SAN DIEGO - A double-murder and kidnapping suspect from Boulevard was fatally shot by a federal officer in an Idaho forest preserve Saturday, after which the teenage girl he allegedly kidnapped was safely rescued, San Diego County Sheriff Bill Gore said.
James Lee DiMaggio, 40, was shot and killed by an FBI tactical agent at about 4:20 p.m. at the north end of Morehead Lake, Idaho after an arrest attempt, Gore said.
The family friend he allegedly had taken captive last weekend, 16-year-old Hannah Anderson of Lakeside, was then rescued, the sheriff told news crews during an early-evening briefing. She appeared unharmed, he said.
10News has learned that two San Diego-based U.S. Marshals were part of the team that located DiMaggio's campsite by plane early Saturday morning and coordinated the insertion of FBI SWAT teams.
Gore declined to immediately provide any other details on the dramatic end to the six-day search for DiMaggio and the El Capitan High School student, including whether the suspect died in an exchange of gunfire.
Hundreds of law enforcement personnel had descended on the Frank Church River of No Return Wilderness Area, east of Cascade, after a car owned by DiMaggio was found abandoned near a trailhead there Friday morning.
That search was induced on Wednesday, when four people riding horses in the wilderness area chatted with a man and a teenage girl they later found out matched the descriptions of DiMaggio and Hannah Anderson, who the four said appeared unharmed and not under duress.
The fugitive's sedan was found about five miles from where the riders encountered the pair.
An Idaho bomb squad searched DiMaggio's car over concerns that he might have booby-trapped it before ditching it in brush and fleeing on foot with Hannah Anderson, authorities said.
Authorities believe DiMaggio killed the girl's mother, 44-year-old Christina Anderson, and 8-year-old brother, Ethan, last weekend at the suspect's back-country home off Old Highway 80, then torched the log cabin-style residence.
Firefighters found the victims' remains and the body of their dog in the embers of the home.
The deceased boy remained unidentified until Friday, when analysis of DNA extracted from bone marrow confirmed that the remains were those of Ethan.
Authorities have determined no suspected motive for the slayings of Anderson, a longtime friend of DiMaggio's, and Ethan, who reportedly thought of the suspect as an uncle, as did his older sister.
Friends of Hannah's, however, have told reporters DiMaggio at times seemed infatuated with the girl, and that she had been feeling increasingly uncomfortable about his attitude toward her.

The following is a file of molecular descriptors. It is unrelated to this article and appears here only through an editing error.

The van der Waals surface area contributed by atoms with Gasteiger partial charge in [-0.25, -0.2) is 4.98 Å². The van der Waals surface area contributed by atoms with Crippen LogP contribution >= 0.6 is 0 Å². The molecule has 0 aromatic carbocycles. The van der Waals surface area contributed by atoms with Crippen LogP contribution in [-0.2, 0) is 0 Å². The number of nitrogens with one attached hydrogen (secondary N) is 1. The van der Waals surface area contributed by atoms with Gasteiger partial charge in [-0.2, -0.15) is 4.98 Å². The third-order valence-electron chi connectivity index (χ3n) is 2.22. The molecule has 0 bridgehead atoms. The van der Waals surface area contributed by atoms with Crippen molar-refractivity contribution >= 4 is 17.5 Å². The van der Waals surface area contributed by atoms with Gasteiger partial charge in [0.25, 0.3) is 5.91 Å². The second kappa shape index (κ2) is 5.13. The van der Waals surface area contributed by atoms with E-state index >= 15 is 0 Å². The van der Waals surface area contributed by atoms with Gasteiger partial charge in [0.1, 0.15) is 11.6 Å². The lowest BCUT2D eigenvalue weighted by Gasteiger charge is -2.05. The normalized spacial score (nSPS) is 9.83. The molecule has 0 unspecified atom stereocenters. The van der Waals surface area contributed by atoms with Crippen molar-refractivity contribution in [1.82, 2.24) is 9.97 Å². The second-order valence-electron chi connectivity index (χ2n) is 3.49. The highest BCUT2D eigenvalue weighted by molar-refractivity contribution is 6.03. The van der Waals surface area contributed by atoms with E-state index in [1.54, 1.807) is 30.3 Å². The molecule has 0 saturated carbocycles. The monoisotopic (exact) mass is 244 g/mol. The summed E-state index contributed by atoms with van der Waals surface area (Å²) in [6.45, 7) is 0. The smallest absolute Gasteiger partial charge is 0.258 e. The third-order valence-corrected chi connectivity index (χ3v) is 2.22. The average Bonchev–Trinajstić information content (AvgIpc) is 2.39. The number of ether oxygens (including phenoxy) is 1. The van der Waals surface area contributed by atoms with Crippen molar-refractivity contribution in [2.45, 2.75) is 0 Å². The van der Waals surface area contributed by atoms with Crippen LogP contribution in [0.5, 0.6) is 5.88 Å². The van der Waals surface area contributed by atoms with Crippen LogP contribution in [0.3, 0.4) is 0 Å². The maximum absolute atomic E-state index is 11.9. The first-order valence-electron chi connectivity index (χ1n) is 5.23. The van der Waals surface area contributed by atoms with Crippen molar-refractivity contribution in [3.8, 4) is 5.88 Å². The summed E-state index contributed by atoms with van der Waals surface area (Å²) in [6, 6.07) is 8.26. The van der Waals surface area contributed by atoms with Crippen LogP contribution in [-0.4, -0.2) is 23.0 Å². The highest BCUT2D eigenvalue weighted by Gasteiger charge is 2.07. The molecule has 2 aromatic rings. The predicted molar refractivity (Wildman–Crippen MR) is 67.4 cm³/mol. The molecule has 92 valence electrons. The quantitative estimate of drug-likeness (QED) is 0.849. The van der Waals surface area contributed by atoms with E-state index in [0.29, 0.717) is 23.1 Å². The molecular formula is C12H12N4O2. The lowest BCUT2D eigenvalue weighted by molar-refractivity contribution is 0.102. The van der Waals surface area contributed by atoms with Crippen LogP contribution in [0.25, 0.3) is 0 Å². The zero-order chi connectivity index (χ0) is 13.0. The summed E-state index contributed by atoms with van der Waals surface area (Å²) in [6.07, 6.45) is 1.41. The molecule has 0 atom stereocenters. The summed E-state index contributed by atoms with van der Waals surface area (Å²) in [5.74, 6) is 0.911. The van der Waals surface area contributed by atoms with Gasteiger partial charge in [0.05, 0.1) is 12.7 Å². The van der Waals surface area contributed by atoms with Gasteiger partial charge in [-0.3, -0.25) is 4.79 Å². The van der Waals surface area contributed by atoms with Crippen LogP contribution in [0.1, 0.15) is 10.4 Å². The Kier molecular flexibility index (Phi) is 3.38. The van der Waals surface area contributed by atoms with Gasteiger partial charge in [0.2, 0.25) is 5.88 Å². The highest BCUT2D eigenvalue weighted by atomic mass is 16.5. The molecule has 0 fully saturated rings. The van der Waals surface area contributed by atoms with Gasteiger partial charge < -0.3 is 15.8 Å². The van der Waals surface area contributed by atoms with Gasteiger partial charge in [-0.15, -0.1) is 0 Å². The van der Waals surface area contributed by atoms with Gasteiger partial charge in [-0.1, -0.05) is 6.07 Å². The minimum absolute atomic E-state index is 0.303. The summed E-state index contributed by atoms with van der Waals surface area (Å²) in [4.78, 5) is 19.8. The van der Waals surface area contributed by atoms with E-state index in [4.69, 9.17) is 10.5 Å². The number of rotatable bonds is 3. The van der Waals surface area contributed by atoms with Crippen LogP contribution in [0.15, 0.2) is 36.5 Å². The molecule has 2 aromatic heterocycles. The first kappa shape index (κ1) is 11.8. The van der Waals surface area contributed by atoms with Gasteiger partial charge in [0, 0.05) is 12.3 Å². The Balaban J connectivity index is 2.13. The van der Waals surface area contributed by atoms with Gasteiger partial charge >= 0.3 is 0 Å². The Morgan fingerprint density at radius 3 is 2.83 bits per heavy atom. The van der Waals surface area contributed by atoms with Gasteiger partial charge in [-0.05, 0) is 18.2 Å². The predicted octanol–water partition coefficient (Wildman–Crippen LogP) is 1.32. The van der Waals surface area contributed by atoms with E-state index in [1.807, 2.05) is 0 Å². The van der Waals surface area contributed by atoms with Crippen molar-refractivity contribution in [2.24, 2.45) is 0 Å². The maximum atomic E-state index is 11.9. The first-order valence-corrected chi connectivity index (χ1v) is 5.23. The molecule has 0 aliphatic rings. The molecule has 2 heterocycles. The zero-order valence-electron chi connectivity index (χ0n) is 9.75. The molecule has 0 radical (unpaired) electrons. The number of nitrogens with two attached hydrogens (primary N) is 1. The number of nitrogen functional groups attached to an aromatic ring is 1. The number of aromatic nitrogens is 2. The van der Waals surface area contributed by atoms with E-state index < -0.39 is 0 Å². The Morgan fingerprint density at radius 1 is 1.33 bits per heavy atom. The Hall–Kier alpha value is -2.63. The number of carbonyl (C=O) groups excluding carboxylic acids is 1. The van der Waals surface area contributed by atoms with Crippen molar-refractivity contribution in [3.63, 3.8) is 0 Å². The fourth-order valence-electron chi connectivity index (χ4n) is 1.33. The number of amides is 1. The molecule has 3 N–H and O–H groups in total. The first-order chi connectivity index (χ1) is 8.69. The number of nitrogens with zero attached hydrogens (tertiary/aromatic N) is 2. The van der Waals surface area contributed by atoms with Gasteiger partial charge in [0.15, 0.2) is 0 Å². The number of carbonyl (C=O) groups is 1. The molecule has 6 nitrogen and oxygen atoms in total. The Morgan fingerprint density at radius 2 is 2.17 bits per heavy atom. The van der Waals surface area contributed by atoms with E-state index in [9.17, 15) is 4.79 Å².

Throughout the day, about 250 investigators with from an array of agencies – including the FBI and state and local police from across the country – combed a roughly 300-square-mile area in the remote wilderness of central Idaho.
The teams included "highly trained" personnel, according to Andrea Dearden, a spokeswoman for the Ada County Sheriff's Office in Idaho.
Speaking at a late afternoon news conference attended by a throng of national media in nearby Cascade, Idaho, Dearden said Hannah was taken by a helicopter to an undisclosed hospital.
Hannah is with FBI victim specialists who plan to reunite the teen with her father soon.
"Hannah is safe. That was our first priority from the beginning," said Valley County Sheriff Patty Bolen.
"We wanted it to end safely, we wanted her home, and that's exactly what happened," Dearden said.
Dearden was reluctant to give out much information as investigators piece together details of the teenager's rescue and DiMaggio's death. She did say that it happened "relatively close" to the campsite.
An FBI shooting review team is on the way to Cascade from bureau headquarters in Washington D.C. to review what happened. This is standard procedure any time an FBI agent discharges a firearm in the line of duty.
More will be revealed after the FBI team finishes their probe into the shooting, special agent Jason Peck said at the news conference.
According to a news release issued late Saturday evening, law enforcement commanders decided to send the FBI Hostage Rescue Team in to get Hannah.
The topography was so steep that helicopters had to drop off two HRT groups far from the lake. It took those teams more than two hours to hike through the steep topography to get to the lake and surround the campsite.
They also did not want to alert DiMaggio they were coming. Once the teams set up, they waited until DiMaggio and Hannah separated and moved in. The HRT members then moved Hannah to an area where a helicopter could get her out safely.
Hannah's father, Brett Anderson, said in a broadcast interview that he "almost collapsed" when he heard his daughter was rescued.
"I have very mixed emotions," Anderson said in reference to the loss of his wife and son. "But something good came out of something indescribably horrible."
Ethan's godfather, Eric Robert Campbell, called DiMaggio's deeds, "the worst betrayal imaginable."
"We had one short hope left," Campbell said. "We finally have something to celebrate."
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